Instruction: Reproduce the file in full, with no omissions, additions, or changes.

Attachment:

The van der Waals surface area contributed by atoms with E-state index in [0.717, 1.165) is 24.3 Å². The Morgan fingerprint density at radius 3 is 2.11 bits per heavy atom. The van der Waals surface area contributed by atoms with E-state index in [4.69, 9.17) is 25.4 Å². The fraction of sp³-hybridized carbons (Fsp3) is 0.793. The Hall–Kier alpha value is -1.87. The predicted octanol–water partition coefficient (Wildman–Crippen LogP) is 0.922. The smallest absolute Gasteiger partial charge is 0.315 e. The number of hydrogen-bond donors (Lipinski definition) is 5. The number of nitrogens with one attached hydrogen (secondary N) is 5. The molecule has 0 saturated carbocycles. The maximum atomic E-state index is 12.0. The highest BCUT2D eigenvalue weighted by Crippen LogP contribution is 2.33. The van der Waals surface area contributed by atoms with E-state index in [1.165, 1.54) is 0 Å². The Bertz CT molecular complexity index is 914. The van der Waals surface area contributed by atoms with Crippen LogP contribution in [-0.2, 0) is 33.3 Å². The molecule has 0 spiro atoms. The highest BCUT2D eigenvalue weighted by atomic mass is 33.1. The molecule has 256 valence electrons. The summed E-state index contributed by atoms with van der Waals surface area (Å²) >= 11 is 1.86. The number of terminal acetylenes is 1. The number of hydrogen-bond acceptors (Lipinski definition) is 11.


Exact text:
The van der Waals surface area contributed by atoms with E-state index in [0.717, 1.165) is 24.3 Å². The Morgan fingerprint density at radius 3 is 2.11 bits per heavy atom. The van der Waals surface area contributed by atoms with E-state index in [4.69, 9.17) is 25.4 Å². The fraction of sp³-hybridized carbons (Fsp3) is 0.793. The Hall–Kier alpha value is -1.87. The predicted octanol–water partition coefficient (Wildman–Crippen LogP) is 0.922. The smallest absolute Gasteiger partial charge is 0.315 e. The number of hydrogen-bond donors (Lipinski definition) is 5. The number of nitrogens with one attached hydrogen (secondary N) is 5. The molecule has 0 saturated carbocycles. The maximum atomic E-state index is 12.0. The highest BCUT2D eigenvalue weighted by Crippen LogP contribution is 2.33. The van der Waals surface area contributed by atoms with E-state index in [1.165, 1.54) is 0 Å². The Bertz CT molecular complexity index is 914. The van der Waals surface area contributed by atoms with Crippen LogP contribution in [-0.2, 0) is 33.3 Å². The molecule has 0 spiro atoms. The highest BCUT2D eigenvalue weighted by atomic mass is 33.1. The molecule has 256 valence electrons. The summed E-state index contributed by atoms with van der Waals surface area (Å²) >= 11 is 1.86. The number of terminal acetylenes is 1. The number of hydrogen-bond acceptors (Lipinski definition) is 11.